Behavioural Method

Coitus interruptus or withdrawal

Coitus interruptus involves withdrawal of the entire penis from the vagina before ejaculation. Fertilization is prevented by lack of contact between sperm and the egg. This method of contraception remains a significant means of fertility control in the developing world.

The failure rate is estimated to be approximately 4% in the first year of perfect use. In typical use, the rate is approximately 22% during the first year of use.

Lactational Amenorrhea Method

For women who have recently had a baby and are breastfeeding, the Lactational Amenorrhea Method (LAM) can be used as birth control when three conditions are met:

  • amenorrhea (not having any menstrual periods after delivering a baby),
  • fully or nearly fully breastfeeding,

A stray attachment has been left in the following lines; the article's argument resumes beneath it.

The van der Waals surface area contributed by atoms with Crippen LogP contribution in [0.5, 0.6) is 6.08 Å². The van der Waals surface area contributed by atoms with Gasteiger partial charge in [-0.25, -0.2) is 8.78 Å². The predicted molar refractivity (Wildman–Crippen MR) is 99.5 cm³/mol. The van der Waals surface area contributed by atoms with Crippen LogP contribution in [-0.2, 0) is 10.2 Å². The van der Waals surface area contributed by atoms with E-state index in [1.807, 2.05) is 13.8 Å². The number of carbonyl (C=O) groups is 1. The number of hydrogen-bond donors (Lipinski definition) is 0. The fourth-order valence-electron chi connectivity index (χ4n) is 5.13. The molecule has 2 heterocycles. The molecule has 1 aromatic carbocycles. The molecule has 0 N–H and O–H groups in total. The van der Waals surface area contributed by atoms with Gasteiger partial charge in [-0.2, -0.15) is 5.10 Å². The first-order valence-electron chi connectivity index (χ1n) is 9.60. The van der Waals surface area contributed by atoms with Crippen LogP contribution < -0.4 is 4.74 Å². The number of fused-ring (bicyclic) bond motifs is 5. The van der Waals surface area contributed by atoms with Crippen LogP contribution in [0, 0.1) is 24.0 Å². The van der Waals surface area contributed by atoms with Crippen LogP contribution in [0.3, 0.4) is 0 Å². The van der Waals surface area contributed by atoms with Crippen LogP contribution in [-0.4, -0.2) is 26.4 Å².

• less than 6 months after delivering a baby. LAM is a temporary method of birth control, and another birth control method must be used when any of the three conditions are not met.


Sexual abstinence may be used as a form of birth control, meaning either not engaging in any type of sexual activity, or specifically not engaging in vaginal intercourse, while engaging in other forms of non-vaginal sex. Complete sexual abstinence is 100% effective in preventing pregnancy.

Fertility Awareness-Based Methods